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A new study shows how bad Hollywood’s diversity problem really is

The Oscar nominees for Best Actor in a Leading Role.
The Oscar nominees for Best Actor in a Leading Role.
Kevin Winter/Getty Images
Alex Abad-Santos is a senior correspondent who explains what society obsesses over, from Marvel and movies to fitness and skin care. He came to Vox in 2014. Prior to that, he worked at the Atlantic.

If there's anything to glean from the past two years of all-white Oscar acting nominees, it's that the Academy of Motion Picture Arts and Sciences isn't particularly attuned to recognizing performances by nonwhite actors and actresses. But according to a study from the Media, Diversity & Social Change Initiative at USC's Annenberg School for Communication and Journalism, Hollywood's diversity problem runs much deeper than that.

The study, titled the Comprehensive Annenberg Report on Diversity, looked at 109 films by major studios and 305 scripted TV and digital series across major networks, and found that shows and films routinely drop the ball when it comes to female, minority, and LGBTQ characters. The Associated Press reports:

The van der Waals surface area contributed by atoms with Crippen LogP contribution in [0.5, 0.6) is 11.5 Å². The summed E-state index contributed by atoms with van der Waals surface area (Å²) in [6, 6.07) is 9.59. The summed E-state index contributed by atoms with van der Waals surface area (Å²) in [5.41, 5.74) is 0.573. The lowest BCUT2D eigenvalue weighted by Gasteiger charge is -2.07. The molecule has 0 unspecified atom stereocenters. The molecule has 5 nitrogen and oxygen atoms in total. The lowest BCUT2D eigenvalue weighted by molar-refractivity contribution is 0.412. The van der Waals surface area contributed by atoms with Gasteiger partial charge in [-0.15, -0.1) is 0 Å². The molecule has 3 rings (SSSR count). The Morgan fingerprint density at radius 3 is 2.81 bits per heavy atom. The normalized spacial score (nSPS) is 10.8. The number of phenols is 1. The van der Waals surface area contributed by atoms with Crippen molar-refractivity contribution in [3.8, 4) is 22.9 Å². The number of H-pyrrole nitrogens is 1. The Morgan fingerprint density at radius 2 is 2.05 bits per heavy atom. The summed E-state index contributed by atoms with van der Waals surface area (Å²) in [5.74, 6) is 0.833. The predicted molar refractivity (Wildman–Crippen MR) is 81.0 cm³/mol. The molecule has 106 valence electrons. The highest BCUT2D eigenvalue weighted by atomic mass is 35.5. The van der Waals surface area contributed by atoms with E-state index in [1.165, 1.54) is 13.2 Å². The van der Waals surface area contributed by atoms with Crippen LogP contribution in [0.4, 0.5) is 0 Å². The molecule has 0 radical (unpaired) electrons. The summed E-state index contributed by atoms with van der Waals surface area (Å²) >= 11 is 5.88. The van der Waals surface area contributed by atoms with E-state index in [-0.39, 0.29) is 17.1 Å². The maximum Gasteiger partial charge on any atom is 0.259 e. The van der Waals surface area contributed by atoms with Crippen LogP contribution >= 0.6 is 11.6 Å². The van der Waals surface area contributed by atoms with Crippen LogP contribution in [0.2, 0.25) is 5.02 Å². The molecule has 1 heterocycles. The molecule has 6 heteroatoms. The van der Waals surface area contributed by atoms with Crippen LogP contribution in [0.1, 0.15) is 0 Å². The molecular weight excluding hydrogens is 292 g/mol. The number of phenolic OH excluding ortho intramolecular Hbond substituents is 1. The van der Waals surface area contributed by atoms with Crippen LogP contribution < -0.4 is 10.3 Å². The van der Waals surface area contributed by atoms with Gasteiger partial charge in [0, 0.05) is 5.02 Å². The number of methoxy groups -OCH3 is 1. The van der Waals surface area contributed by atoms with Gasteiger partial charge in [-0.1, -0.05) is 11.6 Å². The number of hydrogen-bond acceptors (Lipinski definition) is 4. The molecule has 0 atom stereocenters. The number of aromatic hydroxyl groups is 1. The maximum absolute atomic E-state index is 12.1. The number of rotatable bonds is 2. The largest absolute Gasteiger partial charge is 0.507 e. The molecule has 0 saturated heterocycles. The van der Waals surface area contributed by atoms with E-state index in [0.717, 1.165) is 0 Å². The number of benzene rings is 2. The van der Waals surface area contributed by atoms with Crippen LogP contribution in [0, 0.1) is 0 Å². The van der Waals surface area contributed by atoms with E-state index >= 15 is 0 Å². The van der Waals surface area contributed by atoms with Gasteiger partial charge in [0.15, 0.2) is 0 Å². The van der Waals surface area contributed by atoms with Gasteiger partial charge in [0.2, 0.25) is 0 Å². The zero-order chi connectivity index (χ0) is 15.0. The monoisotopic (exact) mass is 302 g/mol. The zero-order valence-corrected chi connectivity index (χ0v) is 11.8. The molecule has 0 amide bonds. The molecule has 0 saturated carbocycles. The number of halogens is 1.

In the 414 studied films and series, only a third of speaking characters were female, and only 28.3 percent were from minority groups — about 10 percent less than the makeup of the U.S. population. Characters 40 years or older skew heavily male across film and TV: 74.3 percent male to 25.7 percent female.

Further, the study found a severe lack of gender diversity behind the camera:

Behind the camera, a mere 15.2% of all directors and 28.9% of writers across film and every episode of television and digital series were female. Less than one-quarter (22.6%) of series creators were women across broadcast, cable and streaming content.

These statistics make it easy to see why the Oscars are so white and male-dominated — it's a numbers game that bends toward the majority. And the lack of diversity and equality behind the scenes is an especially disconcerting discovery when you consider that the best way to increase diversity onscreen is to encourage and promote filmmakers, writers, and producers who are willing to tell unique stories.

"This is an inclusion crisis," USC professor Stacy L. Smith said in a release accompanying the study. "Over half of the content we examined features no Asian or Asian-American characters, and over 20% featured no African-American characters. It is clear that the ecosystem of entertainment is exclusionary."

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